Last edited by pakarang; April 17th, 2009, 19:21. Reason: Added title of article.

                  Comment


                  • #10
                    Well, I don't think she'll ever have to think about bills anymore.
                    Millvina Dean died this sunday afternoon 31st May 2009. R.I.P.
                    "IF GOD COULD MAKE ANGELS...., WHY IN HELL MAKE MAN?"

                    Comment


                    • #11
                      Just saw it on the news right now as well.... she has passed away:

                      The last survivor of the sinking of the Titanic has died aged 97.

                      Millvina Dean was nine weeks old when the liner sank after hitting an iceberg in the early hours of 15 April 1912, on its maiden voyage from Southampton.

                      The disaster resulted in the deaths of 1,517 people in the north Atlantic, largely due to a lack of lifeboats.
                      http://news.bbc.co.uk/2/hi/uk_news/e...re/8070095.stm
                      With best regards from Jan-Olav Storli

                      Administrator and Owner of CaptainsVoyage.
                      Main page: http://www.captainsvoyage.com
                      Old forum: http://captainsvoyage.7.forumer.com/
                      Join us: Save the "Kong Olav" on facebook

                      Surround yourself with positive, ethical people who are committed to excellence.

                      Comment


                      • #12
                        Last Titanic survivor dies at 97

                        Further to the previous 2 posts, taken from BBC News web site, 31.5.2009:


                        Last Titanic survivor dies at 97


                        The last survivor of the sinking of the Titanic has died aged 97.
                        Millvina Dean was nine weeks old when the liner sank after hitting an iceberg in the early hours of 15 April 1912, on its maiden voyage from Southampton.
                        The disaster resulted in the deaths of 1,517 people in the north Atlantic, largely due to a lack of lifeboats.
                        Miss Dean, who remembered nothing of the fateful journey, died on Sunday at the care home in Hampshire where she lived, two of her friends told the BBC.
                        Her family had been travelling in third class to America, where they hoped to start a new life and open a tobacconist's shop in Kansas.
                        Miss Dean's mother, Georgetta, and two-year-old brother, Bert, also survived, but her father, Bertram, was among those who perished when the vessel sank.

                        The family returned to Southampton, where Miss Dean went on to spend most of her life.
                        Despite having no memories of the disaster, she always said it had shaped her life, because she should have grown up in the US instead of returning to the UK.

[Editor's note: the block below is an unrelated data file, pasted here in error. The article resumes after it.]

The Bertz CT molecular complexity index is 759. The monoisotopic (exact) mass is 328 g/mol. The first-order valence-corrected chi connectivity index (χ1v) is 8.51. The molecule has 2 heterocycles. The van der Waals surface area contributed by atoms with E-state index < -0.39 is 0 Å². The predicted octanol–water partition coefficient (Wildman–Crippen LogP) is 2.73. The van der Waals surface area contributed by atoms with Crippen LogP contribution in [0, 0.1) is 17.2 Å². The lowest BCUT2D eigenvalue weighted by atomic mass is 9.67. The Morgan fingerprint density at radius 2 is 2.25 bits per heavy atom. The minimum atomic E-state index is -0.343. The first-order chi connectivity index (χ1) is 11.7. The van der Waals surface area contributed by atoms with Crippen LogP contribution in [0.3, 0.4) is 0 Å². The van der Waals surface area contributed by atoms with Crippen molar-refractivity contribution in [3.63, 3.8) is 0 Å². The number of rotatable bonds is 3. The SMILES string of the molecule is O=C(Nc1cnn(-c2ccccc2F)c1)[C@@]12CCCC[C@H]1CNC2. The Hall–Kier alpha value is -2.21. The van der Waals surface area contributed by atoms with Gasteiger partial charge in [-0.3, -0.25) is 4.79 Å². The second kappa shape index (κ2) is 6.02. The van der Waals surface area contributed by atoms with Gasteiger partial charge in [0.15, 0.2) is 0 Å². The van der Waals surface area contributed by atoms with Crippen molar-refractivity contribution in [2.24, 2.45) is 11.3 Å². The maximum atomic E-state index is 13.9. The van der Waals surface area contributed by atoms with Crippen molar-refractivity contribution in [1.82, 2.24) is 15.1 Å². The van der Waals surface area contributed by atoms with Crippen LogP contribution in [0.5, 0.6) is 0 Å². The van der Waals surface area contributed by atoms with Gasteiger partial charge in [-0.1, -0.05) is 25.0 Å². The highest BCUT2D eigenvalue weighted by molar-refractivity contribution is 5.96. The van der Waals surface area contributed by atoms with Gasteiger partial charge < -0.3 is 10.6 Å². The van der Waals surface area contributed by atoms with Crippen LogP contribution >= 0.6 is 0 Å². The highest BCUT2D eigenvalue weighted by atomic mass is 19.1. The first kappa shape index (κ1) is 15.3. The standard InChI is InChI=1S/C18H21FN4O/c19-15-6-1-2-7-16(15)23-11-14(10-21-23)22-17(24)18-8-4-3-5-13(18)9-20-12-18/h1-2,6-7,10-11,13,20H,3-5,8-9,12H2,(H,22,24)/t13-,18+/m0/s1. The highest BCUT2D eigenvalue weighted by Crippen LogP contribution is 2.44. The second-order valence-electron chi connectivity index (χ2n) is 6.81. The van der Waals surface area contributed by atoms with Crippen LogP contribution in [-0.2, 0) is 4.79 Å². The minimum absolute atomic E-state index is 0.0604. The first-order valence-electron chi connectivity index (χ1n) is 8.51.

She was fond of saying: "If it hadn't been for the ship going down, I'd be an American."
                        In 1985 the site of the wreck was discovered and, in her 70s, she found herself unexpectedly in demand on both sides of the Atlantic.
                        "I think sometimes they look on me as if I am the Titanic!" she said after a visit to a Titanic convention in America. "Honestly, some of them are quite weird about it."

                        Unimpressed
                        But she never tired of telling her story.
                        "Oh not at all. I like it, because everyone makes such a fuss of me! And I have travelled to so many places because of it, meeting all the people. Oh I wouldn't get tired of it. I'm not the type."

                        But she was unimpressed when divers started to explore the wreck, located 3,000m below the surface of the Atlantic, saying: "I don't believe in people going to see it. I think it's morbid. I think it's horrible."
                        According to BBC South transport correspondent Paul Clifton, she refused to watch James Cameron's epic film of the disaster, starring Kate Winslet and Leonardo diCaprio, fearing it would be too upsetting.
                        But in the last years of her life, she began struggling with monthly bills of £3,000 at her care home and had been in danger of losing her room.
                        She began selling some of her Titanic-related mementoes to raise funds, and in April a canvas bag from her rescue was sold at auction for £1,500. It was bought by a man from London who immediately returned it to her.
                        Actors Kate Winslet and Leonardo DiCaprio, who appeared in the 1998 movie Titanic, also contributed towards her care costs, along with the film's director James Cameron, by donating to the Millvina Fund which was set up by her friends.

                        John White, managing director of exhibition company White Star Memories, and organiser of the Millvina Fund campaign said Miss Dean was always "very supportive".
                        She travelled to exhibitions around the country and took the time to sign autographs and write personal messages for adults and children.
                        "She was a lovely supportive lady and very kind-hearted," Mr White told BBC News website.